Are you looking for activities for teaching odd and even numbers? I’ve got you covered, but first, let me share that I’ll never forget the first time I taught odd and even numbers. I had no clue how to explain it to my students because it came so naturally to me… So I thought.
I didn’t realize that there were strategies for teaching students about these numbers. Well, that’s not really what this post is about. But, if you’re interested, take a look at this anchor chart below. These are the strategies we use for teaching odd and even numbers in second grade.
1. Twin Towers
This is a fun, hands-on activity. Give each student a random number of snap cubes (between 0 – 20). They are to build two towers that are the same size. If they have one tower that is one cube taller, then it’s an odd number. Students write their number on a post-it note and stick it in the correct category on an anchor chart. Afterward, encourage a discussion about what patterns they notice with the numbers in the even and odd columns and record their discoveries on an anchor chart.
2. Read Aloud
Literature is an important part of math class. It helps students make sense of how the skill relates to real-life situations. Even Steven and Odd Todd introduce the concept of even and odd numbers. Thus, this helps them to build the academic vocabulary necessary to solve problems. While reading, be sure to point out the pairing and grouping in the illustrations.
3. Odd and Even Math Games
Once you’ve introduced the concept of even and odd numbers, you’ve got to give your students meaningful low-stress practice. I love using these math games because they are a routine in our classroom. Plus, they encourage meaningful discussions about mathematics naturally. These games give students opportunities to work on this skill in pairs or groups. They can even use these game cards to work individually.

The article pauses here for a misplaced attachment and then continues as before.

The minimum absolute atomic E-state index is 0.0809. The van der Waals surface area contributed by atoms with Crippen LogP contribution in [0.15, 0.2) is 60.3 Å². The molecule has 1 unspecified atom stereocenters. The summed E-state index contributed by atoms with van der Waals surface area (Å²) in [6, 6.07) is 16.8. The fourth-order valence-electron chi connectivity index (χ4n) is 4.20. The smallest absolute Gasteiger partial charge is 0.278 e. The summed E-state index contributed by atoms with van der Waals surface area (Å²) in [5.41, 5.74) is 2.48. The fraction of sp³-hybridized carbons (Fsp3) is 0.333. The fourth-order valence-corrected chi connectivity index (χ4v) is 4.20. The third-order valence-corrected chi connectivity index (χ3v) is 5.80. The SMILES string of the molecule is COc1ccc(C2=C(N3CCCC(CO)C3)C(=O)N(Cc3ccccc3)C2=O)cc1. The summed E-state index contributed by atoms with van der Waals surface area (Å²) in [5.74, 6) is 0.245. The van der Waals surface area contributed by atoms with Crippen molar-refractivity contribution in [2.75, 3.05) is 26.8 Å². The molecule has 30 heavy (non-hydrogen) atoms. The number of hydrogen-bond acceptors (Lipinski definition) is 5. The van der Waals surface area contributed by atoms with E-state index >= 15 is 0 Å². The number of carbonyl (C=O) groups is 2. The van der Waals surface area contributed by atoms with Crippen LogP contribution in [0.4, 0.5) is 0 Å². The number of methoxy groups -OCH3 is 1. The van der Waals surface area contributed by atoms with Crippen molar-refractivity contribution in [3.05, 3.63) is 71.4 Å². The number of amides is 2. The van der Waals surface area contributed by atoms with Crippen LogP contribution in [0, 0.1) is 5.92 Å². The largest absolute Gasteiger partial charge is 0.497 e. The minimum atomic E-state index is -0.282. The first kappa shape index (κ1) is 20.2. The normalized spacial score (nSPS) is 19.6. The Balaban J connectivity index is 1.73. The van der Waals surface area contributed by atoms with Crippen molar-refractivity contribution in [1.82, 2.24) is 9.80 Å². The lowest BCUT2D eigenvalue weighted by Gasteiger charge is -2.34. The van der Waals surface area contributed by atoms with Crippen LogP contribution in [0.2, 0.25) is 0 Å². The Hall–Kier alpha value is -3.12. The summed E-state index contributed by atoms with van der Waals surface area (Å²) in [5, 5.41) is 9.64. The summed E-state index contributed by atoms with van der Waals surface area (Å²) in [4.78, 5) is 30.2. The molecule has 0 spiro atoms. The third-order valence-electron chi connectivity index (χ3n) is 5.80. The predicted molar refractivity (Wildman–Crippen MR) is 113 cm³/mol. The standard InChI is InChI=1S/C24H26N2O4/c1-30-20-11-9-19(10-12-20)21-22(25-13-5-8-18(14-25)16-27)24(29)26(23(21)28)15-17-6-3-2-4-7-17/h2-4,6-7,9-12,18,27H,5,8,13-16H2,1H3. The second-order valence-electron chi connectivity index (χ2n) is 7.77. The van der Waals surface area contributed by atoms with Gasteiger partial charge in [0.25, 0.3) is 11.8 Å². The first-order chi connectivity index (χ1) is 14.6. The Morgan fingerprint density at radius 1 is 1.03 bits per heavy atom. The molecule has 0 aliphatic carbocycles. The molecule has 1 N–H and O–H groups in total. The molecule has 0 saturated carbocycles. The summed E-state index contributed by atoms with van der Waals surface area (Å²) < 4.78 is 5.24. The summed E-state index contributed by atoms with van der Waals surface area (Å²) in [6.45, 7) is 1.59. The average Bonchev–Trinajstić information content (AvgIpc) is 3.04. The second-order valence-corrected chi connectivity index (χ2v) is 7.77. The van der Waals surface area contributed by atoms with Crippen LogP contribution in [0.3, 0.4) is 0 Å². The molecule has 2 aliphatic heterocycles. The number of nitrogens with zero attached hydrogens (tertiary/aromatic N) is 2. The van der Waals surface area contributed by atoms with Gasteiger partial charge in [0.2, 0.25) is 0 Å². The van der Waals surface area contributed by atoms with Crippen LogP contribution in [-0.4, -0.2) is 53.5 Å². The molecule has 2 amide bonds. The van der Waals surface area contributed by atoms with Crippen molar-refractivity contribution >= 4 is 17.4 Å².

There are several ways you can use these game cards so that you can revisit them in a fresh new way throughout the entire school year.
For more math game benefits, check out my post here!
4. Odd One Out
Now that students have a basic understanding of these numbers let’s play a whole group game! Choose one student to be the odd one out. Give all other students a die and have them stand at their desks. Students roll their dice and determine if their number is even or odd. The odd one out makes the call, EVEN or ODD. If the odd one out calls their number type, then the student must sit down. The last student standing is the winner.
I like using the die because students can easily see that they can pair or group the dots to make an even or odd number. It makes a nice visual and helps them to memorize which numbers (between 1 – 6) are odd or even.
5. Odd And Even Practice With Technology
Once students have had various opportunities to work with even and odd numbers, it’s time to give them opportunities to explore this skill independently. Using these self-checking games is not only fun, but it rewards correct answers and encourages students to try again if they answered incorrectly. This game reinforces the skills and concepts students learned in class privately and with no grading.
Using low-stakes games like this helps students to problem-solve independently. When you teach your students problem-solving skills, you’re providing them with skills to adapt to other areas of their lives.
6. Odd And Even Writing Prompts
Writing is equally important as literature in math. This is the highest in bloom’s taxonomy for students to demonstrate their understanding. I love using these writing prompts to assess how my students understand and think about the new concepts they’ve learned.
It also gives them opportunities to use the vocabulary they’ve learned. Through their writing, you’ll be able to determine if they have mastered the concept, if they need support in understanding the vocabulary, or if they are struggling to understand the concept altogether.
These writing samples provide valuable information when understanding how students are thinking about math strategies and vocabulary.
What are your favorite ways of teaching this subject? Let me know in the comments!